n Studies in Economics and Econometrics - Financial sector development in South Africa, 1970-2002

Volume 30, Issue 1
  • ISSN : 0379-6205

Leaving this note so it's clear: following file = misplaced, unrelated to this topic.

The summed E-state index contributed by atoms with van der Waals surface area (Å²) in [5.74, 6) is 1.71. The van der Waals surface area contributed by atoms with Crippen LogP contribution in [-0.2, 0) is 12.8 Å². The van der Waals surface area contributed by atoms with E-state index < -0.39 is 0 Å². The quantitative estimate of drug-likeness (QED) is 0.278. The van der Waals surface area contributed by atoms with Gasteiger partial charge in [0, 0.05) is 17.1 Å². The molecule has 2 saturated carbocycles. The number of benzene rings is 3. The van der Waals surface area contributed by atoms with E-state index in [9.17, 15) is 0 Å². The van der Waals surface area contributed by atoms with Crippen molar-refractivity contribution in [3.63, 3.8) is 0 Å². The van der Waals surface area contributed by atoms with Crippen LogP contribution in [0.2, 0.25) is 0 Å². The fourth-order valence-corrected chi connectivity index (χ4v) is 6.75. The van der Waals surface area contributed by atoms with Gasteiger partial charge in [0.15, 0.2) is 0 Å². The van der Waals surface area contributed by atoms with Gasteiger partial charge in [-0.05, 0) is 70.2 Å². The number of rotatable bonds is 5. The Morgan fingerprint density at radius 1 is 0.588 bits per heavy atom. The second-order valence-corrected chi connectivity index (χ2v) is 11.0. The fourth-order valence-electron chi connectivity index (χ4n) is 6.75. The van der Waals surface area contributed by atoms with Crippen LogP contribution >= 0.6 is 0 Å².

The importance of financial sector development to overall economic development is well documented in the literature. Financial sector development literature has historically emphasized the connection between a country's financial superstructure and economic development. In this paper we discuss development of the financial sector in South Africa from the early 1970s to 2002, a period that comprises about two decades of the apartheid period and more or less a decade of democracy. We use various indices of financial development to draw some conclusions as to where the country is heading. Pertinent positive findings suggest a move towards the cashless economy, a trend of increasing credit allocation to the private sector as well as the ability of banks to extend mortgage loans, short term savings being better and more effectively mobilized than before, and the deepening of the JSE Securities Exchange. On the negative side, long-term savings which were on the decline have now stabilized; the banking sector has not been quite successful in attracting more savings from the wider population; the entry of new banks and the introduction of financial instruments have not significantly impacted on interest rate spread.

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